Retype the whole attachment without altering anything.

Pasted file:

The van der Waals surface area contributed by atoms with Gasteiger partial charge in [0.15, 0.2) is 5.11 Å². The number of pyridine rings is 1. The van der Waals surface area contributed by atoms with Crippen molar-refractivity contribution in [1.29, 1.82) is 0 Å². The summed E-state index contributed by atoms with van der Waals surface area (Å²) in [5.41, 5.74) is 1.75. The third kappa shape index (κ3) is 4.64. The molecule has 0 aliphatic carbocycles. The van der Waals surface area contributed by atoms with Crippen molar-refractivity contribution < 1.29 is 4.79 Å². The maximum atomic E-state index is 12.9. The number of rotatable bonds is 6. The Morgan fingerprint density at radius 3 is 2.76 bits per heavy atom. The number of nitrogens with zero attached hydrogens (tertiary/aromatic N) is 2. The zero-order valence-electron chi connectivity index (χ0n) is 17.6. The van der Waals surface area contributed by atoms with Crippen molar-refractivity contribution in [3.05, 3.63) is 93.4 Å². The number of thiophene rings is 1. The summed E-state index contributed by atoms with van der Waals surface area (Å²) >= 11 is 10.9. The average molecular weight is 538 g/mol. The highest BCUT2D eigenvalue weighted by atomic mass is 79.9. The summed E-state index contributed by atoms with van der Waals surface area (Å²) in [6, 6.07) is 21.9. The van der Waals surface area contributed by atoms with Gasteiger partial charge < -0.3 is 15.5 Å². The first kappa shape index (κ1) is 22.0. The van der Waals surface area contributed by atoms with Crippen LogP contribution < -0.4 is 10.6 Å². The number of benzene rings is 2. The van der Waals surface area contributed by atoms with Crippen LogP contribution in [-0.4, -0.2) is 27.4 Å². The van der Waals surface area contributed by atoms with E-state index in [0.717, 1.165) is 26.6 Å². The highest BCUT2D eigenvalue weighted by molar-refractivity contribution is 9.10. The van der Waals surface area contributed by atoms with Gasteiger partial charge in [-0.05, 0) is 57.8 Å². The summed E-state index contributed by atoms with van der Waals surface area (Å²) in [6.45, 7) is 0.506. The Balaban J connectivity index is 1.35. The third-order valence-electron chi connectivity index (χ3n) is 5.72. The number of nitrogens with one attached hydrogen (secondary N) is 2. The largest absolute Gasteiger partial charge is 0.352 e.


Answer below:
The van der Waals surface area contributed by atoms with Gasteiger partial charge in [0.15, 0.2) is 5.11 Å². The number of pyridine rings is 1. The van der Waals surface area contributed by atoms with Crippen molar-refractivity contribution in [1.29, 1.82) is 0 Å². The summed E-state index contributed by atoms with van der Waals surface area (Å²) in [5.41, 5.74) is 1.75. The third kappa shape index (κ3) is 4.64. The molecule has 0 aliphatic carbocycles. The van der Waals surface area contributed by atoms with Crippen molar-refractivity contribution < 1.29 is 4.79 Å². The maximum atomic E-state index is 12.9. The number of rotatable bonds is 6. The Morgan fingerprint density at radius 3 is 2.76 bits per heavy atom. The number of nitrogens with zero attached hydrogens (tertiary/aromatic N) is 2. The zero-order valence-electron chi connectivity index (χ0n) is 17.6. The van der Waals surface area contributed by atoms with Crippen molar-refractivity contribution in [3.05, 3.63) is 93.4 Å². The number of thiophene rings is 1. The summed E-state index contributed by atoms with van der Waals surface area (Å²) >= 11 is 10.9. The average molecular weight is 538 g/mol. The highest BCUT2D eigenvalue weighted by atomic mass is 79.9. The summed E-state index contributed by atoms with van der Waals surface area (Å²) in [6, 6.07) is 21.9. The van der Waals surface area contributed by atoms with Gasteiger partial charge < -0.3 is 15.5 Å². The first kappa shape index (κ1) is 22.0. The van der Waals surface area contributed by atoms with Crippen LogP contribution < -0.4 is 10.6 Å². The number of benzene rings is 2. The van der Waals surface area contributed by atoms with Crippen LogP contribution in [-0.4, -0.2) is 27.4 Å². The van der Waals surface area contributed by atoms with E-state index in [0.717, 1.165) is 26.6 Å². The highest BCUT2D eigenvalue weighted by molar-refractivity contribution is 9.10. The van der Waals surface area contributed by atoms with Gasteiger partial charge in [-0.05, 0) is 57.8 Å². The summed E-state index contributed by atoms with van der Waals surface area (Å²) in [6.45, 7) is 0.506. The Balaban J connectivity index is 1.35. The third-order valence-electron chi connectivity index (χ3n) is 5.72. The number of nitrogens with one attached hydrogen (secondary N) is 2. The largest absolute Gasteiger partial charge is 0.352 e.